By Russell Lemle + Katherine McGuire
Appeared in Federal Practitioner March 7, 2023
Last month, the U.S. House of Representatives hurriedly passed the Stopping Home Office Work’s Unproductive Problems (SHOW UP) Act (H.R. 139), a bill that calls into question the contributions of federal employees allowed to work from home and resets telework policies to those in place in 2019. Its author, House Oversight Committee Chairman James Comer, of Kentucky, claimed this change was necessary because the expansion of federal telework during the COVID-19 pandemic “has crippled the ability of agencies to get their jobs done and created backlogs.” His targets included the Department of Veterans Affairs (VA), where, he charged, “veterans have been unable…to obtain care they have earned.” He added, "it’s hard to argue that teleworking has helped the VA.”
While oversight of government programs is an authority of Congress, the SHOW UP Act is based on unsubstantiated assumptions of dereliction. It also disregards the devastating impact the proposed changes will have on veterans’ ability to receive care, and inaccurately implies to improve it. As the Senate considers his bill, they should take heed of these and other facts involving this often-misunderstood form of labor.
COVID-19 irrevocably transformed the use of virtual care within the VA and across the world. Even as the pandemic subsides, public and private healthcare systems have continued to utilize telework-centered telehealth far above pre-pandemic levels, especially for mental health and primary care. Employers, including the VA, capitalize on telework for its benefits to both consumers and the workforce. For consumers, research supports the clinical effectiveness of telemental health services, as well as its cost-effectiveness and consumer satisfaction. On the workforce side, research has documented heightened productivity, lower distractibility, and higher job satisfaction among counselors who shifted to remote work.
Remote work also serves as a key tool in attracting and retaining a qualified workforce. As one VA Service Chief explained, “I am having enough trouble competing with the private sector, where extensive telework is now the norm. If telework options were rolled back, the private sector will have a field day picking off my best staff.” These comments are consistent with the data. McKinsey’s American Opportunity Survey shows that Americans have not only embraced remote work, but they want more of it. Recent data from Gallup shows that 6 out of 10 currently exclusively remote employees would be extremely likely to change companies if they lost their remote flexibility. Further, Gallup’s data show that when an employee’s location preference does not match their current work location, burnout rises, and engagement drops.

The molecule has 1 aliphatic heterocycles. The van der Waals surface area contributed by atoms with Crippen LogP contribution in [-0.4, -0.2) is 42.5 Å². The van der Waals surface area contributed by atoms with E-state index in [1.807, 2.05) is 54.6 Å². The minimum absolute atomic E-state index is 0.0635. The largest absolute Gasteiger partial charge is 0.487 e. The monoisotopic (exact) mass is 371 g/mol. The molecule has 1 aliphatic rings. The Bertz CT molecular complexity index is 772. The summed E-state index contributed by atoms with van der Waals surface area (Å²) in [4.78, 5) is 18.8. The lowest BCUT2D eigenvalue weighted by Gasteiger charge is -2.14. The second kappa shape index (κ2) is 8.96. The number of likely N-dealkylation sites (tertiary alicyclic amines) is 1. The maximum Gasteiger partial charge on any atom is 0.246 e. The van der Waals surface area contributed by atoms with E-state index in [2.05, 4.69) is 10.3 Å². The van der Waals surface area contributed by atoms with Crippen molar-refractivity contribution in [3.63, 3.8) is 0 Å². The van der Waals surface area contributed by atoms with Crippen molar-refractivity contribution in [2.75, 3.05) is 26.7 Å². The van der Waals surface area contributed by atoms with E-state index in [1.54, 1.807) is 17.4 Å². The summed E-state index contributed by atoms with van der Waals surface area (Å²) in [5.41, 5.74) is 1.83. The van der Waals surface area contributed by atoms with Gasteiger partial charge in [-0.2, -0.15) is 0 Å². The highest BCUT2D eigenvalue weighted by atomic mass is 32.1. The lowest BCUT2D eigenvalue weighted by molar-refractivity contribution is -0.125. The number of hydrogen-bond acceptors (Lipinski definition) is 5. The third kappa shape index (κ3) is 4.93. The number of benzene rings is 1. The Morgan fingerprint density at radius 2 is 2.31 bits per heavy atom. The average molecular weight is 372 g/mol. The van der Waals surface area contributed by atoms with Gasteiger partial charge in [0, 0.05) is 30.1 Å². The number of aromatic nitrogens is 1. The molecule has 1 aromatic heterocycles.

VA’s expansion of telework between 2019 and 2023 is what has enabled it to meet the growing demand for mental health services. VA is keeping pace by having two or more clinicians rotate between home and a shared VA office. Forcing these hybrid providers to work full-time at VA facilities would drastically reduce the number of patients they are able to care for. There simply aren’t enough offices on crammed VA grounds to house staff who today telework. The net result would be that fewer appointments would be available, creating longer waits. And that’s just for existing patients. It doesn’t factor in the expected influx due to new veteran eligibility made possible by the toxic exposures PACT Act.
Here's another good example of crucial VA telework: With the advent of the “988” suicide prevention lifeline, VA is adding over a thousand new Veterans Crisis Line responders. All these new positions are remote. The SHOW UP Act would inhibit such expansion of lifesaving programs.
Veterans want more, not fewer, telehealth options. At a House Committee on Veterans’ Affairs hearing last September, the VA reported that most veterans would prefer to receive mental health services virtually than to have to commute to a VA medical center or clinic. Telehealth benefits veterans in meaningful ways, including that it reduces their travel time, travel expense, depletion of sick leave and need for childcare. Veterans with PTSD or military sexual trauma who are triggered by traffic and waiting rooms, and those with mobility issues or who struggle with the stigma of mental health treatment prefer the familiarity of their own home for care. Virtual options also relieve a patient’s need to enter a hospital and be unnecessarily exposed to contagious viruses. That’s safer not only for veterans but for VA staff as well.
Finally, virtual care improves treatment. Research has revealed that the likelihood of missing telehealth appointments is lower than for in-person appointments. When patients miss appointments, continuity of care is disrupted, and healthcare outcomes are diminished.
The pandemic is receding, but the advantages of telework-centered virtual care are greater than ever. Political representatives who want to show up for veterans should do everything in their power to expand – not cut – VA’s ability to authorize working from home.